Poets can count themselves fortunate even if snatches of their works linger on in memory down the years but this poem is unique for it not only influenced popular literature or musicals, opera, theatre, music, including jazz but also figures in physics (a superfluidity phenomenon), mathematics (graph theory), law (a ruling by the US Court of Appeals on a plea by some Guantanamo Bay prisoners), geography (two features in the Andaman and Nicobar Islands) and botany (a tree).
Not bad for a long nonsense work, about a strange quest for a stranger creature, written for the amusement of a young child the author met at a seaside resort!
“The Hunting of the Snark” (1876) is among Lewis Carroll’s lesser-known works but no less ingenious for it displays its forte at poetry.
Not only did he create English literature’s most famous fantasy worlds, Carroll (Oxford mathematician and deacon Charles Lutwidge Dodgson) also augmented the effect of mirroring or twisting familiar reality with nonsense parody verse. Readers familiar with Alice in Wonderland will recall the quantity of poetry – mostly moral verse of her time – Alice is forced to recite but not only comes out all wrong, as per her own admission, but comically wrong.
To take one example, what was Robert Southey’s “You are old, father William,” the young man cried,/”The few locks which are left you are grey;/You are hale, father William, a hearty old man;/Now tell me the reason, I pray” becomes “You are old, Father William,” the young man said,/”And your hair has become very white;/And yet you incessantly stand on your head-/Do you think, at your age, it is right?”.
But Carroll was also a dab hand at outright inventions. “Through the Looking Glass”, which has parodies of Sir William Scott’s “Bonnie Dundee” and William Wordsworth’s “Resolution and Independence”, also has the “Jabberworcky” (“Twas brillig, and the slithy toves/Did gyre and gimble in the wabe…”) and more conventional “The Walrus and the Carpenter”. And it is these that would influence the “Hunting of the Snark”.
Its plot seems simple. A team of nine sets out to capture a creature called the Snark. But being a Carroll work, the quest – termed “An Agony in Eight Fits” – is hardly going to be straightforward. Not only is the crew all named/in an occupation beginning with letter ‘B’ – the Bellman (their leader), a ‘Boots’ (a shoe-polisher), a Bonnets-maker, a Barrister, a Broker, a Billiard-marker, a Banker, a Beaver, and the ‘Baker/Butcher’, who has forgotten his name and real job, but their quarry is no less mysterious.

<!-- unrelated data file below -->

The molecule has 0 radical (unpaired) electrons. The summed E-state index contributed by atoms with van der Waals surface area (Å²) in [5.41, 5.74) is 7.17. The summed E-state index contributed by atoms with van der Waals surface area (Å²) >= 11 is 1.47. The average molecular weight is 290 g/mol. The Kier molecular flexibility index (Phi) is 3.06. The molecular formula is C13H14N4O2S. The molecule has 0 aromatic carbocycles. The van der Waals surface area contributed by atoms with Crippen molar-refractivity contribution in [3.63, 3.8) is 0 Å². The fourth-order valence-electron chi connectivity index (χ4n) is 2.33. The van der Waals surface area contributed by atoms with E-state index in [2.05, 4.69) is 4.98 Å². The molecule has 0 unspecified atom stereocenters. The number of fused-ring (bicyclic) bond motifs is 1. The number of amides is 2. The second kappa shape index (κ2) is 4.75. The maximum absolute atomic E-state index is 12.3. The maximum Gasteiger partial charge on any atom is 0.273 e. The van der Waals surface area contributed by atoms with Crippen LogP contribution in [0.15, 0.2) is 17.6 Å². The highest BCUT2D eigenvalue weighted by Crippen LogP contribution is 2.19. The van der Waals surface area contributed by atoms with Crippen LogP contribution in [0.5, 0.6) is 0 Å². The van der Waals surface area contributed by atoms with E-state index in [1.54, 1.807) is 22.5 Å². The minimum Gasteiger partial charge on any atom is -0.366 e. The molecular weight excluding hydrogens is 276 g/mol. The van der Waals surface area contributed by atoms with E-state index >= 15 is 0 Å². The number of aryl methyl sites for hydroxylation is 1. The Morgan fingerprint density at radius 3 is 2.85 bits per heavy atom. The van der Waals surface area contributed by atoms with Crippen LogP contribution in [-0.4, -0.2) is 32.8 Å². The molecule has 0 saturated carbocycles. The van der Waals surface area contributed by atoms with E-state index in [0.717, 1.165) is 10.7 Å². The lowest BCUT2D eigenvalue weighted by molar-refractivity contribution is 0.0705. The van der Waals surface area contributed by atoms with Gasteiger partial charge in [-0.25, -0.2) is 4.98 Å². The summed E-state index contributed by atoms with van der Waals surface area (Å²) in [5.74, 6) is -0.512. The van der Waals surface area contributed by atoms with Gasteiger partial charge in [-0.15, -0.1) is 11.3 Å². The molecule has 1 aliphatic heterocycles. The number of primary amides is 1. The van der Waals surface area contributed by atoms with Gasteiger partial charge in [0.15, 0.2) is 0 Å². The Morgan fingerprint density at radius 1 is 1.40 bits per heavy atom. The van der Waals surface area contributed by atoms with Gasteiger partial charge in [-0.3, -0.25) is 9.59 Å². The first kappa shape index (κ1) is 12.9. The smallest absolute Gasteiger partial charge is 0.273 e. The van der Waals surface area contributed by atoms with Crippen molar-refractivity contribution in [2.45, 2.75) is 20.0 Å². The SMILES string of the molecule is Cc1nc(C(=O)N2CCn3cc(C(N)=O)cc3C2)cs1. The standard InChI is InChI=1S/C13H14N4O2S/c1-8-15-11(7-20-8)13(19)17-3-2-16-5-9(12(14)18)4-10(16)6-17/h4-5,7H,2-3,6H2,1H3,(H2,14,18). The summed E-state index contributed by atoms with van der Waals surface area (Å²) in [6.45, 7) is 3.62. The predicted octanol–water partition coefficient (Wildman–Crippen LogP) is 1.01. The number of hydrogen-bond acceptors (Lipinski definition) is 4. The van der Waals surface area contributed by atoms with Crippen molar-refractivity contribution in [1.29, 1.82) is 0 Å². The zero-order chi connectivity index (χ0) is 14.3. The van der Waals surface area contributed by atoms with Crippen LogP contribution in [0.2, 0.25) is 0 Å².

You can figure what it is going to be like, as it begins: “‘Just the place for a Snark!’ the Bellman cried,/As he landed his crew with care;/Supporting each man on the top of the tide/?By a finger entwined in his hair.”
The crew members are described in Fit the First (“The Landing”), their leader, their journey so far and target in the second (“Bellman’s Speech”),”The Baker’s Tale” is their forgetful member’s story, fits four and five (“The Hunting”, “The Beaver’s Lesson”) are about abortive tries, “The Barrister’s Dream” extends the suspense, the penultimate “The Banker’s Fate” of what befell one of them and “The Vanishing” concludes the tale.
Caroll’s playful inventiveness is evident throughout. The Snark has five distinguishing features – including a habit of getting up late “you’ll agree/That it carries too far, when I say/That it frequently breakfasts at five-o’clock tea,/And dines on the following day”, its “slowness in taking a jest” and “its fondness for bathing-machines,/Which it constantly carries about,/And believes that they add to the beauty of scenes -…”
No less is the method of collaring it: “They sought it with thimbles, they sought it with care;/?They pursued it with forks and hope;/They threatened its life with a railway-share;/?They charmed it with smiles and soap.” But there is danger if the Snark turns out to be a Boojum, as one of their number always fears.
A masterpiece of deft twisting of the normal to comic effect – such as when the Banker, seeking to escape a flying predator, “offered large discount – he offered a cheque/(Drawn “to bearer”) for seven-pounds-ten..” and many others, the poem has long been enjoyed as it is. Others have sought to interpret it in various ways – an allegory of pursuit of happiness, of fear of losing identity, a satire on contemporary moral issues and so on.
But can we – should we – seek to find sense in what proclaims itself nonsense or are we actually seeking it in ourselves? It is not easy to make out but this is the power of literature – and its allure.
(15.05.2016 – Vikas Datta is an Associate Editor at IANS. The views expressed are personal. He can be contacted at email@example.com)